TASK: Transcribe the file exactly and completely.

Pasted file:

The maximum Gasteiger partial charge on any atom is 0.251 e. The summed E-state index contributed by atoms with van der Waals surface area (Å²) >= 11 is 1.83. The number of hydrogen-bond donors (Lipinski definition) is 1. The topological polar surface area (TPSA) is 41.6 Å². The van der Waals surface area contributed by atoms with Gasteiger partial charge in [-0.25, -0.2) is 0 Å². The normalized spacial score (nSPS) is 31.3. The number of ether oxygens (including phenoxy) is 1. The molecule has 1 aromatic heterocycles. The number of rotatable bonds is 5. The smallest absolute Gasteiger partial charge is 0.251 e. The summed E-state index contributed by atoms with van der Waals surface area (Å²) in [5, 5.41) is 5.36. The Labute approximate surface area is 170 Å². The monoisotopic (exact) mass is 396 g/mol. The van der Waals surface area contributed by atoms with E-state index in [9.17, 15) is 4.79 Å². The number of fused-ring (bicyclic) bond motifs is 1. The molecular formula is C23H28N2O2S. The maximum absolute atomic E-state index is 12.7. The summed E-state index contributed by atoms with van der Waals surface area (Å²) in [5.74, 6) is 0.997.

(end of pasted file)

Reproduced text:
The maximum Gasteiger partial charge on any atom is 0.251 e. The summed E-state index contributed by atoms with van der Waals surface area (Å²) >= 11 is 1.83. The number of hydrogen-bond donors (Lipinski definition) is 1. The topological polar surface area (TPSA) is 41.6 Å². The van der Waals surface area contributed by atoms with Gasteiger partial charge in [-0.25, -0.2) is 0 Å². The normalized spacial score (nSPS) is 31.3. The number of ether oxygens (including phenoxy) is 1. The molecule has 1 aromatic heterocycles. The number of rotatable bonds is 5. The smallest absolute Gasteiger partial charge is 0.251 e. The summed E-state index contributed by atoms with van der Waals surface area (Å²) in [5, 5.41) is 5.36. The Labute approximate surface area is 170 Å². The monoisotopic (exact) mass is 396 g/mol. The van der Waals surface area contributed by atoms with E-state index in [9.17, 15) is 4.79 Å². The number of fused-ring (bicyclic) bond motifs is 1. The molecular formula is C23H28N2O2S. The maximum absolute atomic E-state index is 12.7. The summed E-state index contributed by atoms with van der Waals surface area (Å²) in [5.74, 6) is 0.997.